I want to leave you all with the following prayer which appeared in last Sunday's Burlington Free Press - since this past Wednesday was Veteran's Day, I feel it is appropriate:

"Dear God, I pray to give all of our soldiers the courage and strength to do the duty that is required of them. May they always remember our appreciation for the sacrifice they are making for us. We are thankful for the men and women who are willing to risk their lives to protect our freedom. I ask you to go with each one of them and protect them wherever they go. Amen."

take care and be well.


Saturday, November 7, 2009

Collaboration at its best.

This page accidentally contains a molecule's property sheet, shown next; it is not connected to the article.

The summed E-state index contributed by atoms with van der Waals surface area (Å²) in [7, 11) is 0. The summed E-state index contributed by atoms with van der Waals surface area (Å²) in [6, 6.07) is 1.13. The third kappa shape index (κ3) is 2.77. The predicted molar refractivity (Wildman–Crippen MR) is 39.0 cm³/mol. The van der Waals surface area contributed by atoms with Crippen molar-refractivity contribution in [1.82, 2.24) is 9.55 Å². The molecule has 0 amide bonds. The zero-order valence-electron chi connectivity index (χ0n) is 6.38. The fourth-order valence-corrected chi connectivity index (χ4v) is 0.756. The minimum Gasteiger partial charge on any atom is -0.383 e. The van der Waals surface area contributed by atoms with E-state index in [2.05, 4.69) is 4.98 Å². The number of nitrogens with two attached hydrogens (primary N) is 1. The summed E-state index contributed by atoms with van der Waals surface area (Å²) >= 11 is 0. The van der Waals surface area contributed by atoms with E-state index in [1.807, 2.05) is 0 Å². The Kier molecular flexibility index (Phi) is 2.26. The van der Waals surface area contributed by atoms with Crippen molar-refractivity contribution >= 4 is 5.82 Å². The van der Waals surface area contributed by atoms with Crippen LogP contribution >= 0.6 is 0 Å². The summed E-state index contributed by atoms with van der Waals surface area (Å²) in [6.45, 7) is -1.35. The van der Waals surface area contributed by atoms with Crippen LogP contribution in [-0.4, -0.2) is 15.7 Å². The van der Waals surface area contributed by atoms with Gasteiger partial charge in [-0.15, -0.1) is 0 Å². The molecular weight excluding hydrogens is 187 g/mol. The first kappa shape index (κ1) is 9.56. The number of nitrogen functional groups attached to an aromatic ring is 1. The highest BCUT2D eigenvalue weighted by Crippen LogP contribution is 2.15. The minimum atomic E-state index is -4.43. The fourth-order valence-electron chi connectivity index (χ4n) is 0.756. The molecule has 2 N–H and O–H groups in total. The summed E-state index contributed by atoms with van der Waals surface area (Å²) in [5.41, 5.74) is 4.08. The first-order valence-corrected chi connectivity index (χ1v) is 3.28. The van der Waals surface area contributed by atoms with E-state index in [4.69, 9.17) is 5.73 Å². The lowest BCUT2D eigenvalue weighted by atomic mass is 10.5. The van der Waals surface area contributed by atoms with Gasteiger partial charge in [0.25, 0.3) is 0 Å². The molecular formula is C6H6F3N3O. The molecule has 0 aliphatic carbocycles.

On Tuesday of this week Tim Ford ’83 came to campus to speak with a group of five of our psychology majors (all seniors) who are working with Carolyn Whitney and me on independent research into the organizational behaviors and the psychological implications for four different groups within the work environments of today’s corporate world. These four groups are the traditionalists, baby boomers, Generation X, Generation Y. Four students are researching each of these four groups and the fifth student is looking at the gender implications of all of this. It has been a fascinating experiment with these students who have already submitted two papers to us and who will complete a major collaborative paper before the end of the semester. We may even present their findings at a “brown bag” luncheon on campus. Jim Wall'74 also came and spoke with the group during the Career Symposium which was held a couple of weeks ago. I had contacted Jim and he provided the students with several excellent articles on how the corporate world is dealing with the various personalities of these four groups and what the implications are for integration of the various personalities of each group into the corporation. He provided us with some in-house research that Deloitte has been doing and he spent over an hour and a half with us on the Thursday night prior to his keynote address to the Symposium. On Saturday morning of that weekend I was on campus for the Admission’s Office Academic Preview and ran into Ryan Devane, one of our students – he was in a workshop that Tim Ford was presenting and as they talked, Tim commented that he had all four of these groups in his work site locally AND Tim offered to have our students come to that workplace (Hackett, Valine, McDonald ) to interview these folks (he has a 70+ year old partner in the firm who doesn’t even have a computer in his office and he has a number of 20-somethings who work for him). Tim came in Tuesday and spent over an hour with us and has offered to be a resource for our students as they progress in their individual and collective research. Each student is working on his/her own research area and sharing it with the others in the group. There will be a final “product” which will combine the efforts of all five of them.